FEW PEOPLE knew what a stun gun was before recent reports that the weapon had been used by police in New York City to elicit confessions from suspects in custody. The device is a hand-held, pronged instrument that delivers painful electric shocks and sometimes leaves burn marks. The New York scandal produced a storm of protest from both the city government and the public, and many police were transferred or forced to retire.
This week, a stun gun was used here in Washington for another purpose. The office of the U.S. marshal for the District of Columbia has confirmed that such a device was used to prod a man under arrest who refused to walk as an act of passive resistance. The prisoner was a 79-year-old clergyman who had taken part in a political demonstration organized by a religious group. The minister, Rev. Maurice McCrackin, says he received "a very heavy, stinging electrical charge to the legs seven or eight times."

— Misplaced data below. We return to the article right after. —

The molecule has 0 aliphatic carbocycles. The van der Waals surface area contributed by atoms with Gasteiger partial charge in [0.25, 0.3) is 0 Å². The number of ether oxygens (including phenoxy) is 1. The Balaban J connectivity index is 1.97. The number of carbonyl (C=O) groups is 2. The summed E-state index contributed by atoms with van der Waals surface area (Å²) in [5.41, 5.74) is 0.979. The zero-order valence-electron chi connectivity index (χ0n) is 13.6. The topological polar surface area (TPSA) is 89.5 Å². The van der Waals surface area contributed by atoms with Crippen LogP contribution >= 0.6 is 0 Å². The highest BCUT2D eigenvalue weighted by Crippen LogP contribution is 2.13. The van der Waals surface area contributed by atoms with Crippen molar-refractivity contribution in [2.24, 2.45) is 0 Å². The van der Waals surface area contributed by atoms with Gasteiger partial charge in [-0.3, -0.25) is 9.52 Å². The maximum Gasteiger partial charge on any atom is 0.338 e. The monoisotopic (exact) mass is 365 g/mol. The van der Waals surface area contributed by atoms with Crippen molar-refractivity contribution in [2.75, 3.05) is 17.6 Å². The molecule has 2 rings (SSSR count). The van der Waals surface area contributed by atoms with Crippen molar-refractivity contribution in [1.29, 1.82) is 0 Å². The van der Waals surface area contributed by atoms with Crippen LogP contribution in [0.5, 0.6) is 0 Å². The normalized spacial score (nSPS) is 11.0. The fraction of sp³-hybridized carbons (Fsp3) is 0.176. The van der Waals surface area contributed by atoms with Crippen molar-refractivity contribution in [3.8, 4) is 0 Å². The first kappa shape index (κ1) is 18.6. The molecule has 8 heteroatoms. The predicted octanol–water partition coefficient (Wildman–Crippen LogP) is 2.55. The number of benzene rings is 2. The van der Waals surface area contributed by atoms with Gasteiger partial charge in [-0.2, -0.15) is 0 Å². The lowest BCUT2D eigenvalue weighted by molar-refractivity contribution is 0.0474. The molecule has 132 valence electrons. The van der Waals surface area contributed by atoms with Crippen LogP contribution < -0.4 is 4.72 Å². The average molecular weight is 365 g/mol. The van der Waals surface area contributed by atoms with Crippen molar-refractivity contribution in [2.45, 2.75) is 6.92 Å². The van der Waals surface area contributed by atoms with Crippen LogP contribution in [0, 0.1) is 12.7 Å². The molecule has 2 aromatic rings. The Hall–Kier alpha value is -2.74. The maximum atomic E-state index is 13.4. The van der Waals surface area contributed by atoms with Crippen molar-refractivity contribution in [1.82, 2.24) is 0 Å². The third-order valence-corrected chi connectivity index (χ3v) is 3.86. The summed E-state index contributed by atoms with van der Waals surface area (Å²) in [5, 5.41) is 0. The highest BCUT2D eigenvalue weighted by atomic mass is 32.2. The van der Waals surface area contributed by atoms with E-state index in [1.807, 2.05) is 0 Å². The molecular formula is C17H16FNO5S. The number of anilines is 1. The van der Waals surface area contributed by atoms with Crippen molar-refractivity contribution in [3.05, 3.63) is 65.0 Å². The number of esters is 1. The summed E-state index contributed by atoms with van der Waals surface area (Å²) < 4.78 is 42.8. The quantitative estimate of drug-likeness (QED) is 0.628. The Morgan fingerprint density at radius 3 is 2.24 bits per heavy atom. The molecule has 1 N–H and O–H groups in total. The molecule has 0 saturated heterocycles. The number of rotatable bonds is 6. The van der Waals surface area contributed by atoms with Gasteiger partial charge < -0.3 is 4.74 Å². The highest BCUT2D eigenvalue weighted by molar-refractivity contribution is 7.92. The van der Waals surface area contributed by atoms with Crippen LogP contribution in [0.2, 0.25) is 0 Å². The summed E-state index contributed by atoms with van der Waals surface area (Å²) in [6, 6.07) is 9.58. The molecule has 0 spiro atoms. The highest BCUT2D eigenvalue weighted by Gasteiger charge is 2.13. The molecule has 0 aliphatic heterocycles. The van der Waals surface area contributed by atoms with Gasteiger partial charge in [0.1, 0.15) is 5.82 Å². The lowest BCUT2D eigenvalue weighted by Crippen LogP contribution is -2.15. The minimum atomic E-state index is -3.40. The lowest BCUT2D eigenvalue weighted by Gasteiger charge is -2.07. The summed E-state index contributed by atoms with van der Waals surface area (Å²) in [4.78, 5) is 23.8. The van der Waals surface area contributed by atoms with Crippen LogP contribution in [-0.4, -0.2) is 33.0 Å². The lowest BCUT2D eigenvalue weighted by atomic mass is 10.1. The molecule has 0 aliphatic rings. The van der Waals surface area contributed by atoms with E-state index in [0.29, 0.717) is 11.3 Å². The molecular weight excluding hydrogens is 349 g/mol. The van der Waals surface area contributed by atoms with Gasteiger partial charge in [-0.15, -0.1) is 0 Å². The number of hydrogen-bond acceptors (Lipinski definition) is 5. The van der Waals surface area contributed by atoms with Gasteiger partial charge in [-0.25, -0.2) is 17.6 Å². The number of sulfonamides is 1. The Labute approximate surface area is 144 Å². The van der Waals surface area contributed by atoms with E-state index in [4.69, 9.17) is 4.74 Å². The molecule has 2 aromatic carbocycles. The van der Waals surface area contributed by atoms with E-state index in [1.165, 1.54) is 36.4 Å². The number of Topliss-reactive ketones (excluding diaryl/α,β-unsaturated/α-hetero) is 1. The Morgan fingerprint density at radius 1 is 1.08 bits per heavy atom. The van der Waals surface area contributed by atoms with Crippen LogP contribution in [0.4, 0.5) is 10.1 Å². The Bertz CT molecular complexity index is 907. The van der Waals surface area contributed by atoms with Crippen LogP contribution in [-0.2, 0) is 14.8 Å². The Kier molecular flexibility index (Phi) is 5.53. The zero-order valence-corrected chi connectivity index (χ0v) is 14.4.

Stun guns have been issued to police in many jurisdictions, and to U.S. marshals here, for a humane purpose. They are intended for defense, to be used as an alternative to deadly force in subduing an attacker. It was never expected that they would be used for torture or for prodding human beings as if they were animals. Rev. McCrackin's experience calls to mind the use of cattle prods by some southern sheriffs during the great civil rights demonstrations of the '60s and produces the same feelings of revulsion. This kind of assault is a sadistic response to passive resistance and is especially repugnant when the victim is elderly and frail.
Hubert M. Rutherford III, the U.S. marshal for the District of Columbia, has transferred the deputy involved in the McCrackin case and has initiated an investigation of the incident. He should also reiterate to the entire force the conditions under which stun guns may be used. Every officer must clearly understand that the devices are for defense only, and may never be employed to inflict pain or punishment on those in custody who pose no threat to others.